Lions Clubs International Commemorative Coin Act Nearing Law

September 18, 2012 by · Leave a Comment 

Lions Clubs International

Commemorative coins recognizing the centennial of Lions Club International are closing in on reality.

The U.S. House of Representatives just passed its version (H.R. 2139) of the Lions Clubs International Century of Service Commemorative Coin Act on September 10, 2012 and the U.S. Senate passed its version (S. 1299) on July 26, 2012.

Now, one of the nearly identical bills need only be approved in both the House and Senate and get signed by the President to become law. That should happen within weeks.

Enacting the Lions Clubs International Commemorative Coin Act would authorize the Treasury Secretary, and thereby the United States Mint, to strike up to 400,000 silver dollars for sale to the public beginning as early as January 1, 2017.

The 90% silver coins would get struck in collector proof and uncirculated qualities, weigh 26.73 grams and have a diameter of 1.5 inches.

Designs on the silver coins would be emblematic of the centennial of the Lions Clubs International (, and include typical commemorative coin inscriptions such as the coin’s $1 value, ‘2017’ for the year of minting, and the words ‘Liberty,’ ‘In Gold We Trust,’ ‘United States of America’ and ‘E Pluribus Unum.’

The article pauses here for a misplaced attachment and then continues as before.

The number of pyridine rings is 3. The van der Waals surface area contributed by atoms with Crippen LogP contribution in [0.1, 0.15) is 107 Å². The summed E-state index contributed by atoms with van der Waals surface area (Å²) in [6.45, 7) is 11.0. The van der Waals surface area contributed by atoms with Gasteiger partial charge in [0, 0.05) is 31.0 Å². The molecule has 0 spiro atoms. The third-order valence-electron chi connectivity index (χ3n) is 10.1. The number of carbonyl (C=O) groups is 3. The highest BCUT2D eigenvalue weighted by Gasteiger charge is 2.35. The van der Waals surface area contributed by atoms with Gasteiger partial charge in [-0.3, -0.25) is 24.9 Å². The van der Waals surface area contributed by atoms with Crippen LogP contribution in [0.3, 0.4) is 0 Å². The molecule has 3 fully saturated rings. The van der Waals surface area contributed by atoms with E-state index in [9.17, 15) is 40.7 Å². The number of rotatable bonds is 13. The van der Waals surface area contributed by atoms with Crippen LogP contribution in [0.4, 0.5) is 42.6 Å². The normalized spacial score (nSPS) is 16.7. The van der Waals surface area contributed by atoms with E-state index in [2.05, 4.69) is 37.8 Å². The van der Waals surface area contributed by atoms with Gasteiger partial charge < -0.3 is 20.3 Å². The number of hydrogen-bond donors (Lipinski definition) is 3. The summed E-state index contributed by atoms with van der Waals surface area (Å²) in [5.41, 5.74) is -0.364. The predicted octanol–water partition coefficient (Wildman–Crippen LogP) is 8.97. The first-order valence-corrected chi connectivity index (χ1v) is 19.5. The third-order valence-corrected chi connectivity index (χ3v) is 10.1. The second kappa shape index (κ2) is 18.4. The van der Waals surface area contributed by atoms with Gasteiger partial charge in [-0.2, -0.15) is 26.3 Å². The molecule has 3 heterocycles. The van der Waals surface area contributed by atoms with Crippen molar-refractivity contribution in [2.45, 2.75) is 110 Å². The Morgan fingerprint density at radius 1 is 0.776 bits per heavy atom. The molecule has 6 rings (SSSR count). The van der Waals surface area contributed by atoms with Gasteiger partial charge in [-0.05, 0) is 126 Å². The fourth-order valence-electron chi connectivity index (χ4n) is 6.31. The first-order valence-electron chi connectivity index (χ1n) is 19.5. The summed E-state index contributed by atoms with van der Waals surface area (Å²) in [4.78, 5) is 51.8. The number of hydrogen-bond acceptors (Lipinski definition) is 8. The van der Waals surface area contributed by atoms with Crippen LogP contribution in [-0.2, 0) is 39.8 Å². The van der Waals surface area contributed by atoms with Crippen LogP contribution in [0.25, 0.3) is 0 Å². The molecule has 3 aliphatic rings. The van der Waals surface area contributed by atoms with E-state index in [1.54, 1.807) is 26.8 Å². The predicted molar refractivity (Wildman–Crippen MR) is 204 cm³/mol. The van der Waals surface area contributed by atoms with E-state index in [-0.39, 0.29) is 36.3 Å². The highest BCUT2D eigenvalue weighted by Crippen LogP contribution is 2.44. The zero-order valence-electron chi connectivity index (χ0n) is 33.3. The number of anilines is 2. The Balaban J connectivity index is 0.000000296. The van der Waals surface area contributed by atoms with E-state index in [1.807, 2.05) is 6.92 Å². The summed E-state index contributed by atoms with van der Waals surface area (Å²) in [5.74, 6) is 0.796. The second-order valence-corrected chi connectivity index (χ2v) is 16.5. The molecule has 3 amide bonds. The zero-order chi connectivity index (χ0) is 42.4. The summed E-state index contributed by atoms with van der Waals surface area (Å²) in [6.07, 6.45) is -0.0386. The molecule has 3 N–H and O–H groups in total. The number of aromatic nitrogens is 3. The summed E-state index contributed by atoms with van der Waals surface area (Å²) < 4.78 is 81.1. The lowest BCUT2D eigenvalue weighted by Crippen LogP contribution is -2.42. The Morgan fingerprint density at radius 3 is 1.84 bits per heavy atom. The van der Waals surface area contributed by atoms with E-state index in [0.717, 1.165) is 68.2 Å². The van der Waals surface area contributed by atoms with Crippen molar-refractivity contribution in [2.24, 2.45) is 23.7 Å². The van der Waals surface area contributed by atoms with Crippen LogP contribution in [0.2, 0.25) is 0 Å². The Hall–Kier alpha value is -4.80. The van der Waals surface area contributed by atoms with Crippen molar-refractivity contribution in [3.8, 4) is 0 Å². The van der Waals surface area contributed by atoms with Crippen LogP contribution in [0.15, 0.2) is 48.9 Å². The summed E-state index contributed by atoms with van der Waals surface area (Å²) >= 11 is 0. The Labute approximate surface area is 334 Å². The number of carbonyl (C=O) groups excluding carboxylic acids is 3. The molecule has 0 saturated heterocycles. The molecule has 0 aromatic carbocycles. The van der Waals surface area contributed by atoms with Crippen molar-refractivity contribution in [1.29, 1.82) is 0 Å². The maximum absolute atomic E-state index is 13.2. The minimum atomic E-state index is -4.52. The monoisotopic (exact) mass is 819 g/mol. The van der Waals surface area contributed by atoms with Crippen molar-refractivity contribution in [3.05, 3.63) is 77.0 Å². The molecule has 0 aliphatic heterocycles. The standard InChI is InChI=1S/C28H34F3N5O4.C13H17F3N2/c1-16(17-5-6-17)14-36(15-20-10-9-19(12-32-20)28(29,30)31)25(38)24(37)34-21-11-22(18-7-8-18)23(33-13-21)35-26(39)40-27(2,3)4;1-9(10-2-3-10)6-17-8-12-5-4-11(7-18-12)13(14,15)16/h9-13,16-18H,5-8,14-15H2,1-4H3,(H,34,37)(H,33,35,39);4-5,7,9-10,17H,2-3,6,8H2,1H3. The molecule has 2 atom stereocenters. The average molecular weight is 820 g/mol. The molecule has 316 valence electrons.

After having been reviewed by the Citizens Coinage Advisory Committee, final obverse and reverse designs would be selected by the U.S. Treasury Secretary after consulting with the Lions Clubs International Special Centennial Planning Committee and the Commission of Fine Arts.

As is the case with all modern silver commemorative coins, sales of each would include a surcharge of $10. The Lions Clubs International Commemorative Coin Act states that collected amounts would be paid to the Lions Clubs International Foundation for the purposes of (1) furthering its programs for the blind and visually impaired in the United States and abroad; (2) investing in adaptive technologies for the disabled; and (3) investing in youth and those affected by a major disaster.

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